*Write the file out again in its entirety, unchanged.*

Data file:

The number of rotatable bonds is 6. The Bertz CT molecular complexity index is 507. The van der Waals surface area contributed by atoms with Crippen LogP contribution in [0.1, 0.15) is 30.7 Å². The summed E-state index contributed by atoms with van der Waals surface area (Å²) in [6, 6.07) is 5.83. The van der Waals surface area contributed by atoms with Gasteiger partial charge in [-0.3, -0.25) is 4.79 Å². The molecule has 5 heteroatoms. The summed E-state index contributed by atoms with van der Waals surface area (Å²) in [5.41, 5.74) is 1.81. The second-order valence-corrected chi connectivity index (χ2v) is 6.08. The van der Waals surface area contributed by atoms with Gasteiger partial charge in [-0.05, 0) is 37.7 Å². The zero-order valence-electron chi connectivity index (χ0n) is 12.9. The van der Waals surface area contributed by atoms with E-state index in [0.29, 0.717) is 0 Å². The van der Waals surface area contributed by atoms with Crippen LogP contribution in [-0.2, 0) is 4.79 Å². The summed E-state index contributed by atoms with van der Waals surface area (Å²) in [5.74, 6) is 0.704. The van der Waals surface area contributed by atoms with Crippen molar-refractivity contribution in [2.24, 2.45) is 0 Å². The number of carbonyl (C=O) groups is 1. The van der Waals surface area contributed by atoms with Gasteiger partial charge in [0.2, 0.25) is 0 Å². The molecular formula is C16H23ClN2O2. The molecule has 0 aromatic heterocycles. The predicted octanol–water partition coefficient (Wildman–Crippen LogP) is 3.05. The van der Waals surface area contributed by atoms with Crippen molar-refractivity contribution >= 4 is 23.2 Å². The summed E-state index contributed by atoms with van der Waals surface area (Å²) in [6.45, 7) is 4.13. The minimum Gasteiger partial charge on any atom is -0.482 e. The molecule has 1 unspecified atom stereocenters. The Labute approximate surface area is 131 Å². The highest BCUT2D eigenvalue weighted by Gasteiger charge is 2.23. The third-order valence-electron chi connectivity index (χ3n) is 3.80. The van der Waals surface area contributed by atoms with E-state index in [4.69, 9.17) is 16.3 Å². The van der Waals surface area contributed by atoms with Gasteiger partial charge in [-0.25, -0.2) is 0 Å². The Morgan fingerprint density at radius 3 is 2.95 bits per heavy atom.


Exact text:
The number of rotatable bonds is 6. The Bertz CT molecular complexity index is 507. The van der Waals surface area contributed by atoms with Crippen LogP contribution in [0.1, 0.15) is 30.7 Å². The summed E-state index contributed by atoms with van der Waals surface area (Å²) in [6, 6.07) is 5.83. The van der Waals surface area contributed by atoms with Gasteiger partial charge in [-0.3, -0.25) is 4.79 Å². The molecule has 5 heteroatoms. The summed E-state index contributed by atoms with van der Waals surface area (Å²) in [5.41, 5.74) is 1.81. The second-order valence-corrected chi connectivity index (χ2v) is 6.08. The van der Waals surface area contributed by atoms with Gasteiger partial charge in [-0.05, 0) is 37.7 Å². The zero-order valence-electron chi connectivity index (χ0n) is 12.9. The van der Waals surface area contributed by atoms with E-state index in [0.29, 0.717) is 0 Å². The van der Waals surface area contributed by atoms with Crippen LogP contribution in [-0.2, 0) is 4.79 Å². The summed E-state index contributed by atoms with van der Waals surface area (Å²) in [5.74, 6) is 0.704. The van der Waals surface area contributed by atoms with Crippen molar-refractivity contribution in [2.24, 2.45) is 0 Å². The number of carbonyl (C=O) groups is 1. The van der Waals surface area contributed by atoms with Gasteiger partial charge in [0.2, 0.25) is 0 Å². The molecular formula is C16H23ClN2O2. The molecule has 0 aromatic heterocycles. The predicted octanol–water partition coefficient (Wildman–Crippen LogP) is 3.05. The van der Waals surface area contributed by atoms with Crippen molar-refractivity contribution >= 4 is 23.2 Å². The summed E-state index contributed by atoms with van der Waals surface area (Å²) in [6.45, 7) is 4.13. The minimum Gasteiger partial charge on any atom is -0.482 e. The molecule has 1 unspecified atom stereocenters. The Labute approximate surface area is 131 Å². The highest BCUT2D eigenvalue weighted by Gasteiger charge is 2.23. The third-order valence-electron chi connectivity index (χ3n) is 3.80. The van der Waals surface area contributed by atoms with E-state index in [4.69, 9.17) is 16.3 Å². The van der Waals surface area contributed by atoms with Gasteiger partial charge in [-0.25, -0.2) is 0 Å². The Morgan fingerprint density at radius 3 is 2.95 bits per heavy atom.